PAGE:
Hillary knows all about sacking U.S. Attorneys

Discussion in 'Politics' started by Little-Acorn, Mar 14, 2007.

  1. Little-Acorn

    Little-Acorn Gold Member

    Jun 20, 2006
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    San Diego, CA

    The Hubbell Standard: Hillary Clinton knows all about sacking U.S. Attorneys.

    Wednesday, March 14, 2007 12:01 a.m. EDT

    Congressional Democrats are in full cry over the news this week that the Administration's decision to fire eight U.S. Attorneys originated from--gasp--the White House. Senator Hillary Clinton joined the fun yesterday, blaming President Bush for "the politicization of our prosecutorial system." Oh, my.

    As it happens, Mrs. Clinton is just the Senator to walk point on this issue of dismissing U.S. attorneys because she has direct personal experience. In any Congressional probe of the matter, we'd suggest she call herself as the first witness--and bring along Webster Hubbell as her chief counsel.

    As everyone once knew but has tried to forget, Mr. Hubbell was a former partner of Mrs. Clinton at the Rose Law Firm in Little Rock who later went to jail for mail fraud and tax evasion. He was also Bill and Hillary Clinton's choice as Associate Attorney General in the Justice Department when Janet Reno, his nominal superior, simultaneously fired all 93 U.S. Attorneys in March 1993. Ms. Reno--or Mr. Hubbell--gave them 10 days to move out of their offices.

    At the time, President Clinton presented the move as something perfectly ordinary: "All those people are routinely replaced," he told reporters, "and I have not done anything differently." In fact, the dismissals were unprecedented: Previous Presidents, including Ronald Reagan and Jimmy Carter, had both retained holdovers from the previous Administration and only replaced them gradually as their tenures expired. This allowed continuity of leadership within the U.S. Attorney offices during the transition.

    Equally extraordinary were the politics at play in the firings. At the time, Jay Stephens, then U.S. Attorney in the District of Columbia, was investigating then Ways and Means Chairman Dan Rostenkowski, and was "within 30 days" of making a decision on an indictment. Mr. Rostenkowski, who was shepherding the Clinton's economic program through Congress, eventually went to jail on mail fraud charges and was later pardoned by Mr. Clinton.

    Also at the time, allegations concerning some of the Clintons' Whitewater dealings were coming to a head. By dismissing all 93 U.S. Attorneys at once, the Clintons conveniently cleared the decks to appoint "Friend of Bill" Paula Casey as the U.S. Attorney for Little Rock. Ms. Casey never did bring any big Whitewater indictments, and she rejected information from another FOB, David Hale, on the business practices of the Arkansas elite including Mr. Clinton. When it comes to "politicizing" Justice, in short, the Bush White House is full of amateurs compared to the Clintons.


    And it may be this very amateurism that explains how the current Administration has managed to turn this routine issue of replacing Presidential appointees into a political fiasco. There was nothing wrong with replacing the eight Attorneys, all of whom serve at the President's pleasure. Prosecutors deserve supervision like any other executive branch appointees.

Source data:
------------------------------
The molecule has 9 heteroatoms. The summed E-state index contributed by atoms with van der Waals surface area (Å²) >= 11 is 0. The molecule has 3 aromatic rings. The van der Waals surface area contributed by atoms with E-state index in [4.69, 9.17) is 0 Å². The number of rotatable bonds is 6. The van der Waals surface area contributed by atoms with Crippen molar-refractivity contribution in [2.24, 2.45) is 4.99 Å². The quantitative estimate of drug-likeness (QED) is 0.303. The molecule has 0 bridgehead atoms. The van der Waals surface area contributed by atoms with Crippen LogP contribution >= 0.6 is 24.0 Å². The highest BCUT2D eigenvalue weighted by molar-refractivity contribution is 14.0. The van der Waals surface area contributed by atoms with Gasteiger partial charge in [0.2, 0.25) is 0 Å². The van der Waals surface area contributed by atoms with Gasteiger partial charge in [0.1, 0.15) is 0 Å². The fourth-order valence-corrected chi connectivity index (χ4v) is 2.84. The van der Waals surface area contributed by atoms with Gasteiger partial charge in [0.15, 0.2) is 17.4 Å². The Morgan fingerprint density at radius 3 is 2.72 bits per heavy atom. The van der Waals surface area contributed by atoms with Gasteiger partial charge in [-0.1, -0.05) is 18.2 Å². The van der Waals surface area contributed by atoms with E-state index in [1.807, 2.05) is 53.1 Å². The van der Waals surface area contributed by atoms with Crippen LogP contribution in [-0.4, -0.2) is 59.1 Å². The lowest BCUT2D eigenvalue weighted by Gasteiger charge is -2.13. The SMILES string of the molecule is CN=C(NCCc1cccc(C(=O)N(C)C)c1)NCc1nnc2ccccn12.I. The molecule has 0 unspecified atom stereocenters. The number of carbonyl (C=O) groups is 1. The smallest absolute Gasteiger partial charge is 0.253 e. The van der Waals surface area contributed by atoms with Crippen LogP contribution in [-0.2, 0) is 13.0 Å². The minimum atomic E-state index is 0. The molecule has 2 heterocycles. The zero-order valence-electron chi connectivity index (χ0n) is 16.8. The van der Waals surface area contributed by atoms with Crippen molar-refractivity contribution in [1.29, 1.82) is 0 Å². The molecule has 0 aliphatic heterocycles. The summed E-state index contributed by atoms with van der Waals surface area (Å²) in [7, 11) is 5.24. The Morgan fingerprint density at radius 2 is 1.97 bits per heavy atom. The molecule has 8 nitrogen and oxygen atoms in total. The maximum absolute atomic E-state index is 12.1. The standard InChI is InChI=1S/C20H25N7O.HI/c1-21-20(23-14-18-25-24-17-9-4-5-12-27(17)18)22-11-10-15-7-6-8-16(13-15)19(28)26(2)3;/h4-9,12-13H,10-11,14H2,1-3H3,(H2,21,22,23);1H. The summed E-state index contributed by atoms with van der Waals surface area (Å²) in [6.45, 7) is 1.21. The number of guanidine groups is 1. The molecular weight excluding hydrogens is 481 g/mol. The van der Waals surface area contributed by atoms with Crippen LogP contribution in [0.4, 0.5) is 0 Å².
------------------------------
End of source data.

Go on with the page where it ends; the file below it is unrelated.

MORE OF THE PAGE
The supposed scandal this week is that Mr. Bush had been informed last fall that some U.S. Attorneys had been less than vigorous in pursuing voter-fraud cases and that the President had made the point to Attorney General Albert Gonzales. Voter fraud strikes at the heart of democratic institutions, and it was entirely appropriate for Mr. Bush--or any President--to insist that his appointees act energetically against it.

    Take sacked U.S. Attorney John McKay from Washington state. In 2004, the Governor's race was decided in favor of Democrat Christine Gregoire by 129-votes on a third recount. As the Seattle Post-Intelligencer and other media outlets reported, some of the "voters" were deceased, others were registered in storage-rental facilities, and still others were convicted felons. More than 100 ballots were "discovered" in a Seattle warehouse. None of this constitutes proof that the election was stolen. But it should have been enough to prompt Mr. McKay, a Democrat, to investigate, something he declined to do, apparently on grounds that he had better things to do.

    In New Mexico, another state in which recent elections have been decided by razor thin margins, U.S. Attorney David Iglesias did establish a voter fraud task force in 2004. But it lasted all of 10 weeks before closing its doors, despite evidence of irregularities by the likes of the Association of Community Organizations for Reform Now, or Acorn. As our John Fund reported at the time, Acorn's director Matt Henderson refused to answer questions in court about whether his group had illegally made copies of voter registration cards in the run-up to the 2004 election.


    As for some of the other fired Attorneys, at least one of their dismissals seemed to owe to differences with the Administration about the death penalty, another to questions about the Attorney's managerial skills. Not surprisingly, the dismissed Attorneys are insisting their dismissals were unfair, and perhaps in some cases they were. It would not be the first time in history that a dismissed employee did not take kindly to his firing, nor would it be the first in which an employer sacked the wrong person.
    No question, the Justice Department and White House have botched the handling of this issue from start to finish. But what we don't have here is any serious evidence that the Administration has acted improperly or to protect some of its friends. If Democrats want to understand what a real abuse of power looks like, they can always ask the junior Senator from New York.

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